Wed10222014

Last updateMon, 20 Oct 2014 6pm

LOS ANGELES Wednesday, October 22nd 2014 3:22
Archive Full Header

Archive

Anthony Weiner and the Two Faces of Political Sex Scandals

POLITICS - Okay, I get it. Democratic Congressman Anthony Weiner has been sending lewd photos to women on Twitter, and the details are kinky and weird. To me, it seems like another member of Congress caught in a sex scandal – and as we know, politicians are far more likely to get busted with their pants down than most other professions.
But now, leaders in his own Party – like Nancy Pelosi, and DNC Chair Debbie Wasserman-Schultz – want Congressman Weiner to resign; and as more embarrassing photos emerge, it’s probably inevitable.

It’s tempting for me to respond that it’s just his personal life, and is between him and his wife – but it’s far more complicated than that. What really bothers me here is the blatant double standard involved with sex scandals. If a Republican gets caught in a similar situation, you don’t see calls from members of his own party to resign. In the case of Louisiana Senator David Vitter, they helped him get re-elected.

More than anything, the Anthony Weiner scandal is sad and pathetic. It probably wasn’t illegal (all but maybe one of the women were over 18), and Weiner never met any of them in person. He met the women online, where he e-mailed (or tweeted) photos of his crotch and several shirtless pics.

When you’re a politician whose last name is “Weiner,” it just shows a profound lack of judgment – and, of course, ample fodder for late-night comedians.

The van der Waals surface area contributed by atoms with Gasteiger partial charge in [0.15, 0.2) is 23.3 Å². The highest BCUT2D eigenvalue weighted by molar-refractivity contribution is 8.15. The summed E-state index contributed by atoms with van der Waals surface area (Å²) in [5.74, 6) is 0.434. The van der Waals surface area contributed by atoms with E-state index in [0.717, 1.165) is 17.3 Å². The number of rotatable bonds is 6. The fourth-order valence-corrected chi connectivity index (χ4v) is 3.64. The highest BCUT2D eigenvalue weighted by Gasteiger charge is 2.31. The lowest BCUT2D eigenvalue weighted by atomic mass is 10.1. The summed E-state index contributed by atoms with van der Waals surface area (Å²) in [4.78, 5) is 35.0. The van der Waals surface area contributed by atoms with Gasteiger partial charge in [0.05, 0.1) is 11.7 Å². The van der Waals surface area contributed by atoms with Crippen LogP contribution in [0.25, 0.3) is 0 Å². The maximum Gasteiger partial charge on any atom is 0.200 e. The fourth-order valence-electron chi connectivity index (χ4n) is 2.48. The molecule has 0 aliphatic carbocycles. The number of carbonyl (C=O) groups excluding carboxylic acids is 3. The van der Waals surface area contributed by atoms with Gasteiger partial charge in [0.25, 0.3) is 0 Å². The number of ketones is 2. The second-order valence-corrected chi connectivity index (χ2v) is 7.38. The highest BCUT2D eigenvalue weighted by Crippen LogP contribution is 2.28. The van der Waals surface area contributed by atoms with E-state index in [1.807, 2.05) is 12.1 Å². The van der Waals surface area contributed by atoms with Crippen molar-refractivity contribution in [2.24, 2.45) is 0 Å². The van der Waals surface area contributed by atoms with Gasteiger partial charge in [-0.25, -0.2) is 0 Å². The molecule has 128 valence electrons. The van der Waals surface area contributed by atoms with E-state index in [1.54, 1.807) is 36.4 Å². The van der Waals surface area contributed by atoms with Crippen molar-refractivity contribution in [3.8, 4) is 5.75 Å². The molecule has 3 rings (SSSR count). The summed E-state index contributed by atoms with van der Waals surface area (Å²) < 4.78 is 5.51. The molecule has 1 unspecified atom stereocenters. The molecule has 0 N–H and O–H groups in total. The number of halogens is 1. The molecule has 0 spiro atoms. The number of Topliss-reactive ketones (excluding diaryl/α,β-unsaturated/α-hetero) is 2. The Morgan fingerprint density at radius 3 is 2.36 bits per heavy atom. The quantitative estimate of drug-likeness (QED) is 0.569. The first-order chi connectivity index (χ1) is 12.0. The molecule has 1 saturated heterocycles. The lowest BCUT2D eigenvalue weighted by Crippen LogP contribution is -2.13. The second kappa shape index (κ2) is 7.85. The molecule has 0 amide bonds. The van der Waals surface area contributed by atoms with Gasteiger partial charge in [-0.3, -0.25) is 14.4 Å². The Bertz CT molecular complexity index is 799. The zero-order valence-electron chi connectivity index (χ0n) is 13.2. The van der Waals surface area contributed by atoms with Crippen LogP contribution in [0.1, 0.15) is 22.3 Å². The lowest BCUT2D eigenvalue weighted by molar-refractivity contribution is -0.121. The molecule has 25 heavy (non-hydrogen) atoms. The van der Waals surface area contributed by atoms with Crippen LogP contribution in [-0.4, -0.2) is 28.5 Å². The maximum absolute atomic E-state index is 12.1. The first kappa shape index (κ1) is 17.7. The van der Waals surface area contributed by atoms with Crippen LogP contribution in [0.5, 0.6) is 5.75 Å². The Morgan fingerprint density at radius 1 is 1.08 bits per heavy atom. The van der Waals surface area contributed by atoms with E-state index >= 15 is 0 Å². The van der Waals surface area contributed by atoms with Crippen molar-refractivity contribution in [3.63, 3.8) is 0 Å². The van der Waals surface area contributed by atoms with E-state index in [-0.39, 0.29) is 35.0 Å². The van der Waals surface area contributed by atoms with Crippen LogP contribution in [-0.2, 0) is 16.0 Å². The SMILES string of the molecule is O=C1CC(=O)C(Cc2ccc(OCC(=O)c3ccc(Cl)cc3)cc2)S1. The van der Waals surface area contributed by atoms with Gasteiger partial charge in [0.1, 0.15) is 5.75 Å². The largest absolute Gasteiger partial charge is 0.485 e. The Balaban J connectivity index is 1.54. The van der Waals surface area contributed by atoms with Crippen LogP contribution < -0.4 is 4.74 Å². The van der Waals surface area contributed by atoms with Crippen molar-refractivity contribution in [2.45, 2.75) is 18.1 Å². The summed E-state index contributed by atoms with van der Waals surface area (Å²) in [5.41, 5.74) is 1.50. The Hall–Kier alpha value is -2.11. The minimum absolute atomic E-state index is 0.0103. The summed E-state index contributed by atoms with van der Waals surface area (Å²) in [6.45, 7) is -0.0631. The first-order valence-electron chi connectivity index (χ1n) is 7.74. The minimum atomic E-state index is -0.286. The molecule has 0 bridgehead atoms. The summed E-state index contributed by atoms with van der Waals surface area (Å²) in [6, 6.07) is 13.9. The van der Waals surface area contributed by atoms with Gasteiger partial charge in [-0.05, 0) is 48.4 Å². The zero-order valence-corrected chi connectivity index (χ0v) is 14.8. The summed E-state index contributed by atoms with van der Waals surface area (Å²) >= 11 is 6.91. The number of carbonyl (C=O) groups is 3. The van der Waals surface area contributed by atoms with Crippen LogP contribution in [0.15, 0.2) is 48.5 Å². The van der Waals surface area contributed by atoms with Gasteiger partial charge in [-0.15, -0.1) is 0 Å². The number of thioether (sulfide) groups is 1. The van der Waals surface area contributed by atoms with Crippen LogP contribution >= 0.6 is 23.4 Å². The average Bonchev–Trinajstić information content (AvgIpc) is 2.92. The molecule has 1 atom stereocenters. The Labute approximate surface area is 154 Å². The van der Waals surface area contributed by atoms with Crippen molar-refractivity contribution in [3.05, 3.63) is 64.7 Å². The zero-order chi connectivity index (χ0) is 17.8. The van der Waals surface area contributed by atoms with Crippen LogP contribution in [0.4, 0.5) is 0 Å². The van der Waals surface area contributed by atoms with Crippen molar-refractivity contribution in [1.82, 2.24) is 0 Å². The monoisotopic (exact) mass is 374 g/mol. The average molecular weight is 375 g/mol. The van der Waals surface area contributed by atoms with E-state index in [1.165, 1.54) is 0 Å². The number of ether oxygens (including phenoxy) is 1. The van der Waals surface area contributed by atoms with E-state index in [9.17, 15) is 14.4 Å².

And getting caught in a “cyber-sex” – rather than real sex – scandal is more humiliating than anything else, so I’m not exactly surprised he denied it at first (claiming his Twitter account was hacked.)

But while it’s kinky and morbidly entertaining, let’s compare it with what a Republican politician did. In 2007, Senator David Vitter was caught soliciting prostitutes – which, in Washington DC and Louisiana where the incidents happened, is certainly illegal.

And “Diaper Dave,” as the scandal came to be known, involved the Senator putting on adult diapers and pooping in them – in order to get his sexual kicks.

Sounds like a more gross fetish than anything Weiner did. But did national Republicans respond by calling for his resignation, saying it was a “distraction” or an “embarrassment” for their party come election time?

No, of course not. They asked for forgiveness, and David Vitter was safely re-elected.

Granted, not all Republicans are as lucky as David Vitter – and in some cases, some are indeed asked to resign.

With the media giving 24/7 coverage to the Anthony Weiner scandal this week, former Congressman Mark Foley was on Fox News – hypocritically blasting the Democratic leadership for “not doing enough” about Wiener.

Foley was caught “sexting” too, but unlike Weiner he did not do it to random women online whom he’d never met. Instead, Foley did it to under-age boys who were working under him as Congressional pages – and who he saw on a regular basis.

Oh, and Foley asked these 16-year-old pages to measure their penises for him – while he was chairing the House Caucus on Missing and Exploited Children.

But there’s one place where Republicans seem to lay down the hammer with one of their own – if it’s a gay sex scandal.

Remember Senator Larry Craig? He was caught “foot-tapping” at an airport men’s room in Minneapolis – and the cops picked him up for sexual solicitation. Craig resigned, and he held a press conference – where rather than denying the allegations of lewd conduct, just repeatedly said that he is not gay.

But Vitter and prostitutes? Just as long as they were women, it’s all okay with the GOP.

If Anthony Weiner should resign, then so should David Vitter.

(Paul Hogarth is the managing editor at beyondchron.org where this column was first posted.) -cw

Tags: politics, sex scandals, Senator David Vitter, Republicans, Democrats, Washington DC, Louisiana, kinky sex, Mark Foley, Republican hypocrisy, Larry Craig, prostitutes




CityWatch
Vol 9 Issue 47
Pub: June 14, 2011

Share